- The first step in answering this question is to determine whether the contract has been made in the course of business, as per Section 1(3) of the Unfair Contract Terms Act 1977. The test to apply is from R&B Custom Brokers Co Ltd v United Dominions Trust Ltd, ‘does the contract form an integral part of the business?’ In this case, Heather is selling clothes; therefore the contract is clearly not integral to her bakery business, meaning she is acting a consumer.
Heather is attempting to exclude liability for the quality of the clothes. This would be an exclusion clause limiting a contractual liability, which is dealt with under Section 6 of UCTA. The law is that if the party attempting to enforce liability is not a consumer, the exclusion clause may be valid if it is reasonable. ThriftClothes are the party attempting to enforce liability; therefore the exclusion clause may be relied upon by Heather so long as it is ‘reasonable’.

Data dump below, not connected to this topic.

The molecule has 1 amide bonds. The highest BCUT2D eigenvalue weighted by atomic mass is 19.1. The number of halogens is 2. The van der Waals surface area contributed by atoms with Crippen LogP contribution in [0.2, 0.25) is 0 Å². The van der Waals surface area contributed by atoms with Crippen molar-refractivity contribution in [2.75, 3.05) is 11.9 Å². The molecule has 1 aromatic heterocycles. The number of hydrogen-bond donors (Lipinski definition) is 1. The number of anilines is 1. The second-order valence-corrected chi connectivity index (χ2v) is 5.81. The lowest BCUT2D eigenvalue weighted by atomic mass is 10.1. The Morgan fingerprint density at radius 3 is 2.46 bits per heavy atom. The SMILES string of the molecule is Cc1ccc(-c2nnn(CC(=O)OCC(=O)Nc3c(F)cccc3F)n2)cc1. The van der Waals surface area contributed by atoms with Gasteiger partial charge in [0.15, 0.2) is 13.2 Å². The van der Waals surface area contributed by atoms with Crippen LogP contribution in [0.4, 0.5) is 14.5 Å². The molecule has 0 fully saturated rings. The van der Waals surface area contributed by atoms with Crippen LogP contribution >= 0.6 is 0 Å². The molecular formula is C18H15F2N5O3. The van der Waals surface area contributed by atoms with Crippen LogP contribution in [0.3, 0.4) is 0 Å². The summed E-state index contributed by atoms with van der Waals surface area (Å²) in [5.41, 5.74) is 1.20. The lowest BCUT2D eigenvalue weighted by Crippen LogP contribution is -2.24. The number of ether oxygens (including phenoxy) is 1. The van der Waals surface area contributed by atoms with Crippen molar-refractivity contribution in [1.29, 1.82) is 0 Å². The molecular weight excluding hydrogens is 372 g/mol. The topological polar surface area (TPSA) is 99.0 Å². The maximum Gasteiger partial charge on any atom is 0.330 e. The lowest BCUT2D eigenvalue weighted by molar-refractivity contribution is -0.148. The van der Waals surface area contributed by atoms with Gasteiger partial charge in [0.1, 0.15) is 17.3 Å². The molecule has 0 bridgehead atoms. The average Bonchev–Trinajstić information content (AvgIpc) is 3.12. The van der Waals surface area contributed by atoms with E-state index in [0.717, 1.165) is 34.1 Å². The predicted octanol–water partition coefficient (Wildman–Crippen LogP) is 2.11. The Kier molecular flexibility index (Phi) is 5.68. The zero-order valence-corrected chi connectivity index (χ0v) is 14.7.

Section 11 defines ‘reasonable’ as whether the term was fair and reasonable to have been included in the contract in light of all circumstances known at the time of contracting. To this effect, the court will consider factors such as bargaining positions of the parties, inducement to the agreement, whether or not the parties were aware of the existence of the term and if the goods were made specifically at the request of the buyer.
The facts are not conclusive on this point, but it would be suggested that due to the bargaining position of the parties,it would be reasonable for Heather to exclude liability for the quality of the clothes. She is unsure of the required quality, and therefore the onus should be on the company to ensure they are protected under circumstances such as this.